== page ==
- When: 15th February to 12th October 2024
- Where: Various, Grand Final at Old Trafford, Manchester
- Watch: Sky Sports & BBC
- Official Website: Betfred Super League
This season will be the 29th running of the Super League, the 27th to be decided with the Grand Final.
The Grand Final is the climax to Rugby League’s Super League season and is usually held each October at Manchester United’s Old Trafford Stadium. The two finalists will have battled through a 27-game regular season and the playoffs to get the chance to lift the Super League Trophy and be crowned champions.
St Helens are the Grand Final’s most successful side with nine victories, followed by Leeds Rhinos with eight, Wigan Warriors with six and the Bradford Bulls with three final wins. The unluckiest side is arguably Warrington Wolves who have been in four finals but are yet to lift the trophy.
Existing Customer Free Bets & Money Back Offers
For all Rugby League and Rugby Union matches that go into extra time at bet365. Applies to pre-match bets placed on full-time and second half markets.
Super League Grand Finals – 1998 to 2023
|2023||Wigan Warriors||10-2||Catalans Dragons|
|2022||St Helens||24-12||Leeds Rhinos|
|2021||St Helens||12-10||Catalans Dragons|
|2020||St Helens||8-4||Wigan Warriors|
|2019||St Helens||23-6||Salford Red Devils|
|2018||Wigan Warriors||12-4||Warrington Wolves|
|2017||Leeds Rhinos||24-6||Castleford Tigers|
|2016||Wigan Warriors||12-6||Warrington Wolves|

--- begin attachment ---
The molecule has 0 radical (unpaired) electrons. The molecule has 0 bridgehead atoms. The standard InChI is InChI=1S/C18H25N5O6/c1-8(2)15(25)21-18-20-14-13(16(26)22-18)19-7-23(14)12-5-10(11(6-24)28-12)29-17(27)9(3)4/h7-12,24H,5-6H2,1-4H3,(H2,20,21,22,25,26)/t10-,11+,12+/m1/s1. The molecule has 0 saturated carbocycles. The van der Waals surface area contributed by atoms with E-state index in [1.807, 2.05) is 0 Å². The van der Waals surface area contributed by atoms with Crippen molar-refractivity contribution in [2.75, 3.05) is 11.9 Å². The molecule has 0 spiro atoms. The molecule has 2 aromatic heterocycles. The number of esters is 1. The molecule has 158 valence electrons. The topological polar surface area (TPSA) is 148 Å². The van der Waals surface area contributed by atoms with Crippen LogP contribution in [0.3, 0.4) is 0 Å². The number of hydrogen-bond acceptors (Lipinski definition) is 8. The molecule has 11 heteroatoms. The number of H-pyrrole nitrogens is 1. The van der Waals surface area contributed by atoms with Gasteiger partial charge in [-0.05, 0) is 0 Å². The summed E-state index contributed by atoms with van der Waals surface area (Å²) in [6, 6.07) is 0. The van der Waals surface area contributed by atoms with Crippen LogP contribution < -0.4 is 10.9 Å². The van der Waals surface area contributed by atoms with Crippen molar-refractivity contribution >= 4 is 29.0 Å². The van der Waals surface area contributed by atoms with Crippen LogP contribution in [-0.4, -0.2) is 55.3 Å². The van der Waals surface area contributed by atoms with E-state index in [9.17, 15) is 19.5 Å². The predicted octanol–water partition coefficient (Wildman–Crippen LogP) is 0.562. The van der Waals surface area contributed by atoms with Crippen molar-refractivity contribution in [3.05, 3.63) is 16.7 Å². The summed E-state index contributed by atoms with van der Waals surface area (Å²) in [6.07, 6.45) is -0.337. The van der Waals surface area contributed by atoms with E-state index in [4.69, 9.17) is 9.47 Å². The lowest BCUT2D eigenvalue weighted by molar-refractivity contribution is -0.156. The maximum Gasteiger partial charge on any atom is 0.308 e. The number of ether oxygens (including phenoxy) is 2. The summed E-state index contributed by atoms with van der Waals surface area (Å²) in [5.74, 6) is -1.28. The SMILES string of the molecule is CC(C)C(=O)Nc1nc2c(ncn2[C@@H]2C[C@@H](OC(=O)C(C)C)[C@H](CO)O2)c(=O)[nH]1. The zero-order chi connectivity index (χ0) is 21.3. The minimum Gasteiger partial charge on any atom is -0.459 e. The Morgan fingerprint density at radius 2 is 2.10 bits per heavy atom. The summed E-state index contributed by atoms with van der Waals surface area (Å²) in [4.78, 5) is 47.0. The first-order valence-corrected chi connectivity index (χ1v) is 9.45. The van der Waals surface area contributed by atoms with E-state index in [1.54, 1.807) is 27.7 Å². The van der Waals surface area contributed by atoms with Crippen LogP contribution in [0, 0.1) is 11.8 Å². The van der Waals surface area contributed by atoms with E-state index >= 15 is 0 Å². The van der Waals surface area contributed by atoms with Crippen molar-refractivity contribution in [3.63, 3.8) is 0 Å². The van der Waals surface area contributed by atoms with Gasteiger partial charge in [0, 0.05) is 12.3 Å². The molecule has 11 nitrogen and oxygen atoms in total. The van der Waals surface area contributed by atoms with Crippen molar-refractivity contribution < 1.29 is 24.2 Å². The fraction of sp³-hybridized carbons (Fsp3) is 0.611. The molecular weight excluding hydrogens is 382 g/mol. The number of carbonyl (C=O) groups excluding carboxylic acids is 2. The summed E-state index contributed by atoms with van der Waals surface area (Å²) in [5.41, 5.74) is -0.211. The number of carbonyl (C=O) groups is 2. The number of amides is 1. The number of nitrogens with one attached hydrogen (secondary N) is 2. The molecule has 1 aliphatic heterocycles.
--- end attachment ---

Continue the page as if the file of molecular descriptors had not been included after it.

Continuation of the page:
|2015||Leeds Rhinos||22-20||Wigan Warriors|
|2014||St Helens||14-6||Wigan Warriors|
|2013||Wigan Warriors||30-16||Warrington Wolves|
|2012||Leeds Rhinos||26-18||Warrington Wolves|
|2011||Leeds Rhinos||32-16||St Helens|
|2010||Wigan Warriors||22-10||St Helens|
|2009||Leeds Rhinos||18-10||St Helens|
|2008||Leeds Rhinos||24-16||St Helens|
|2007||Leeds Rhinos||33-6||St Helens|
|2006||St Helens||26-4||Hull FC|
|2005||Bradford Bulls||15-6||Leeds Rhinos|
|2004||Leeds Rhinos||16-8||Bradford Bulls|
|2003||Bradford Bulls||25-12||Wigan Warriors|
|2002||St Helens||19-18||Bradford Bulls|
|2001||Bradford Bulls||37-6||Wigan Warriors|
|2000||St Helens||29-16||Wigan Warriors|
|1999||St Helens||8-6||Bradford Bulls|
|1998||Wigan Warriors||10-4||Leeds Rhinos|
Schedule for the 2023 Season
- Regular Season: Thursday 16th February to Friday 20th September 2024
- Rivals Weekend: Thursday 28th to Sunday 31st March 2024
- Magic Weekend (Elland Road, Leeds): Saturday 17th & Sunday 18th August 2024
- Play-Offs: Friday 27th September to Saturday 5th October 2024
- Grand Final (Old Trafford, Manchester): Saturday 12th October 2024, kick-off TBC